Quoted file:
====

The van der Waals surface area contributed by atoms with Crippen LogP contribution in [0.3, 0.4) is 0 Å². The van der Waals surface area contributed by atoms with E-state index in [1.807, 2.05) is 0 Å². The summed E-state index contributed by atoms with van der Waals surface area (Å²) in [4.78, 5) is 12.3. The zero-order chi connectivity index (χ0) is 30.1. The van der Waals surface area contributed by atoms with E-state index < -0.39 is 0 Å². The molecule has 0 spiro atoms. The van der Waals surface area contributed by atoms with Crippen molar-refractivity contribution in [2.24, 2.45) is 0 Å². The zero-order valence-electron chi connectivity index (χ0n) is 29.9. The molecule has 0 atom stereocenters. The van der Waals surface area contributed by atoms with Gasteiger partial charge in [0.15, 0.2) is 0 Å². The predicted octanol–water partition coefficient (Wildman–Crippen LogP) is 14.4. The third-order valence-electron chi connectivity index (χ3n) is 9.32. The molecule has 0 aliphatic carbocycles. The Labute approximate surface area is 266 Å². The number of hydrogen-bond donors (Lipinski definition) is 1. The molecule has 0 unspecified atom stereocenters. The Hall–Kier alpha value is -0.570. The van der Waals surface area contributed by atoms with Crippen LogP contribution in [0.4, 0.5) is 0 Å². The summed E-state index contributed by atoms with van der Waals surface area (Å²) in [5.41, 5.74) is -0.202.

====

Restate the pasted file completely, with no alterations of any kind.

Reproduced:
The van der Waals surface area contributed by atoms with Crippen LogP contribution in [0.3, 0.4) is 0 Å². The van der Waals surface area contributed by atoms with E-state index in [1.807, 2.05) is 0 Å². The summed E-state index contributed by atoms with van der Waals surface area (Å²) in [4.78, 5) is 12.3. The zero-order chi connectivity index (χ0) is 30.1. The van der Waals surface area contributed by atoms with E-state index < -0.39 is 0 Å². The molecule has 0 spiro atoms. The van der Waals surface area contributed by atoms with Crippen molar-refractivity contribution in [2.24, 2.45) is 0 Å². The zero-order valence-electron chi connectivity index (χ0n) is 29.9. The molecule has 0 atom stereocenters. The van der Waals surface area contributed by atoms with Gasteiger partial charge in [0.15, 0.2) is 0 Å². The predicted octanol–water partition coefficient (Wildman–Crippen LogP) is 14.4. The third-order valence-electron chi connectivity index (χ3n) is 9.32. The molecule has 0 aliphatic carbocycles. The Labute approximate surface area is 266 Å². The number of hydrogen-bond donors (Lipinski definition) is 1. The molecule has 0 unspecified atom stereocenters. The Hall–Kier alpha value is -0.570. The van der Waals surface area contributed by atoms with Crippen LogP contribution in [0.4, 0.5) is 0 Å². The summed E-state index contributed by atoms with van der Waals surface area (Å²) in [5.41, 5.74) is -0.202.